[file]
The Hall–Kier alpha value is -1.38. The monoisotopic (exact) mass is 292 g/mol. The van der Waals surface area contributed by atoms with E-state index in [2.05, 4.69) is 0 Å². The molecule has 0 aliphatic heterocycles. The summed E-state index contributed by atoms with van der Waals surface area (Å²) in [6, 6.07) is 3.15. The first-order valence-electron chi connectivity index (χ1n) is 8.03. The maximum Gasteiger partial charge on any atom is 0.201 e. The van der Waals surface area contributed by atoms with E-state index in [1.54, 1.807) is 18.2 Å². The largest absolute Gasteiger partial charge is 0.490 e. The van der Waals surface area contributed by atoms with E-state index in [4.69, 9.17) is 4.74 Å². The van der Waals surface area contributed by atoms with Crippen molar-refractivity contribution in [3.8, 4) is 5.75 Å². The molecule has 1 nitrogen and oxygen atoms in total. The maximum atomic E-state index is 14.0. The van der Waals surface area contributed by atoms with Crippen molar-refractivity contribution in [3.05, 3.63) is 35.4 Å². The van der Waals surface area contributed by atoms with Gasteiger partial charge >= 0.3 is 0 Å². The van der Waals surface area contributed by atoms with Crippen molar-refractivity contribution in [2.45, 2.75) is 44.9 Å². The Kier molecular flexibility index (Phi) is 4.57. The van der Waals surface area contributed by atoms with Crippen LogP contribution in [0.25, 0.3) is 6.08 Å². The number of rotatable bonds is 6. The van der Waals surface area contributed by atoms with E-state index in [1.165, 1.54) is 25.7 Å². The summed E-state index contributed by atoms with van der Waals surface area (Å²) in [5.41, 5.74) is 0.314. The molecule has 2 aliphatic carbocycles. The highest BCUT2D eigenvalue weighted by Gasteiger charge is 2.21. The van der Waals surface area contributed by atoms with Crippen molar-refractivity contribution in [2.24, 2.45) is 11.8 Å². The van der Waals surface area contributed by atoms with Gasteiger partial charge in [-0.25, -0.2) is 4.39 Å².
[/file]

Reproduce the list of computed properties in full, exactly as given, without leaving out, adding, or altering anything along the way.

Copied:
The Hall–Kier alpha value is -1.38. The monoisotopic (exact) mass is 292 g/mol. The van der Waals surface area contributed by atoms with E-state index in [2.05, 4.69) is 0 Å². The molecule has 0 aliphatic heterocycles. The summed E-state index contributed by atoms with van der Waals surface area (Å²) in [6, 6.07) is 3.15. The first-order valence-electron chi connectivity index (χ1n) is 8.03. The maximum Gasteiger partial charge on any atom is 0.201 e. The van der Waals surface area contributed by atoms with E-state index in [1.54, 1.807) is 18.2 Å². The largest absolute Gasteiger partial charge is 0.490 e. The van der Waals surface area contributed by atoms with E-state index in [4.69, 9.17) is 4.74 Å². The van der Waals surface area contributed by atoms with Crippen molar-refractivity contribution in [3.8, 4) is 5.75 Å². The molecule has 1 nitrogen and oxygen atoms in total. The maximum atomic E-state index is 14.0. The van der Waals surface area contributed by atoms with Crippen molar-refractivity contribution in [3.05, 3.63) is 35.4 Å². The van der Waals surface area contributed by atoms with Gasteiger partial charge >= 0.3 is 0 Å². The van der Waals surface area contributed by atoms with Crippen molar-refractivity contribution in [2.45, 2.75) is 44.9 Å². The Kier molecular flexibility index (Phi) is 4.57. The van der Waals surface area contributed by atoms with Crippen LogP contribution in [0.25, 0.3) is 6.08 Å². The number of rotatable bonds is 6. The van der Waals surface area contributed by atoms with E-state index in [1.165, 1.54) is 25.7 Å². The summed E-state index contributed by atoms with van der Waals surface area (Å²) in [5.41, 5.74) is 0.314. The molecule has 2 aliphatic carbocycles. The highest BCUT2D eigenvalue weighted by Gasteiger charge is 2.21. The van der Waals surface area contributed by atoms with Crippen molar-refractivity contribution in [2.24, 2.45) is 11.8 Å². The van der Waals surface area contributed by atoms with Gasteiger partial charge in [-0.25, -0.2) is 4.39 Å².